Rzeczpospolita is a conservative newspaper that overall seemed to welcome the PiS’s electoral victory in October 2015, though it has always maintained a critical attitude. This approach has intensified over time, shadowing the increase of the abuse of power by the majority. The last five years have laid the stage for a “taking over of the state” process analogous, in some respects, to what Viktor Orbán has implemented in Hungary. It is no coincidence that one of the 2015 electoral slogans of the PiS was “to bring Budapest to Warsaw”. The majority has occupied public companies, the state tv and radio as well as the organs of justice, going beyond the limits of a physiological spoils system.

 

Deteriorated rule of law

The judiciary has perhaps been subjected to the biggest changes. New laws have altered the composition and functioning of the Constitutional Court, the National Council of the Judiciary (a self-governing body with the task of overseeing the judiciary), and the Supreme Court, the only body vaguely resisting this assault. According to the European Commission, this has been a systematic gutting of the independence of the judicial branch. An infringement procedure has been opened and just a few days ago the European Court of Justice ruled that the Polish government retreat from one of the most controversial aspects of the judiciary reforms leading to a serious imbalance of powers.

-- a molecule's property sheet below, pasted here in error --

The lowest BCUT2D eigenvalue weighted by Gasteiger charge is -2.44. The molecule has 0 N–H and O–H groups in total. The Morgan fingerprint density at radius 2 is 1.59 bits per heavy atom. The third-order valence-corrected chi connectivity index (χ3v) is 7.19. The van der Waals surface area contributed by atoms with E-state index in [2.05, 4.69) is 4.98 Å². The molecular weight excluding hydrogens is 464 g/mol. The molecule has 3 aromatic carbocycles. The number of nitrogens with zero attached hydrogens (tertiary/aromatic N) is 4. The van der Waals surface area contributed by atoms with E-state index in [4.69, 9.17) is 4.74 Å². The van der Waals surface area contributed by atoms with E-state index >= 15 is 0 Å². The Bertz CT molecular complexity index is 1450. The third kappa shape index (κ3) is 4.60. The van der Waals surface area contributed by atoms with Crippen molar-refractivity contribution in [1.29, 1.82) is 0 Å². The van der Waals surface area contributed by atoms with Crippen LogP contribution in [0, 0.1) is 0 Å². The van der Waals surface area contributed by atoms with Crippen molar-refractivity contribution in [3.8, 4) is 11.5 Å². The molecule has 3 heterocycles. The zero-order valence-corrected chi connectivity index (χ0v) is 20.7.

Save for a few instances, the President of the Republic, Andrzej Duda seems to have indulged the line of the government, which although nominally led by Mateusz Morawiecki, many see as in fact “guided” by Mr. Kaczyński. The 48-year-old head of state, raided within the ranks of the PiS, is set up for election on the 10th of May and polls indicate that he is the favorite.